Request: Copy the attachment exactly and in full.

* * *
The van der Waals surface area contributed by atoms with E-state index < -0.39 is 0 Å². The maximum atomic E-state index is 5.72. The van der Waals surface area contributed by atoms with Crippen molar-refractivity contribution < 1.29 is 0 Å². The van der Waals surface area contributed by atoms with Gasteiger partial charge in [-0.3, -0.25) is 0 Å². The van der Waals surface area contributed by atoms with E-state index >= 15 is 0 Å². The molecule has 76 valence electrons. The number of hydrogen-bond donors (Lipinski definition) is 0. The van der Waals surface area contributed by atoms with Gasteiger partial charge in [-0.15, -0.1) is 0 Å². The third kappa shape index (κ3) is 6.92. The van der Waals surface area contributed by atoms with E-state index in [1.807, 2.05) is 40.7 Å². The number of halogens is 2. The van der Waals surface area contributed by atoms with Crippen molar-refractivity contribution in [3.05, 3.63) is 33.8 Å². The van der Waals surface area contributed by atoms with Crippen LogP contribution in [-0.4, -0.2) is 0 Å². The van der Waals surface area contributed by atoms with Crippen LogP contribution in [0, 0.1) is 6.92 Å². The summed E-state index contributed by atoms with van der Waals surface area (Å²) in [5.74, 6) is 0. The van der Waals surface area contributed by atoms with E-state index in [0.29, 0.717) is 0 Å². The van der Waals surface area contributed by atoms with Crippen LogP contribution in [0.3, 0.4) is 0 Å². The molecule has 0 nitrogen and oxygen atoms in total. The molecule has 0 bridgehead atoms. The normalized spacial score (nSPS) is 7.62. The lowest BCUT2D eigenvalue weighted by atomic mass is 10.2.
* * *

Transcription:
The van der Waals surface area contributed by atoms with E-state index < -0.39 is 0 Å². The maximum atomic E-state index is 5.72. The van der Waals surface area contributed by atoms with Crippen molar-refractivity contribution < 1.29 is 0 Å². The van der Waals surface area contributed by atoms with Gasteiger partial charge in [-0.3, -0.25) is 0 Å². The van der Waals surface area contributed by atoms with E-state index >= 15 is 0 Å². The molecule has 76 valence electrons. The number of hydrogen-bond donors (Lipinski definition) is 0. The van der Waals surface area contributed by atoms with Gasteiger partial charge in [-0.15, -0.1) is 0 Å². The third kappa shape index (κ3) is 6.92. The van der Waals surface area contributed by atoms with E-state index in [1.807, 2.05) is 40.7 Å². The number of halogens is 2. The van der Waals surface area contributed by atoms with Crippen molar-refractivity contribution in [3.05, 3.63) is 33.8 Å². The van der Waals surface area contributed by atoms with Crippen LogP contribution in [-0.4, -0.2) is 0 Å². The van der Waals surface area contributed by atoms with Crippen LogP contribution in [0, 0.1) is 6.92 Å². The summed E-state index contributed by atoms with van der Waals surface area (Å²) in [5.74, 6) is 0. The van der Waals surface area contributed by atoms with E-state index in [0.29, 0.717) is 0 Å². The van der Waals surface area contributed by atoms with Crippen LogP contribution in [0.3, 0.4) is 0 Å². The molecule has 0 nitrogen and oxygen atoms in total. The molecule has 0 bridgehead atoms. The normalized spacial score (nSPS) is 7.62. The lowest BCUT2D eigenvalue weighted by atomic mass is 10.2.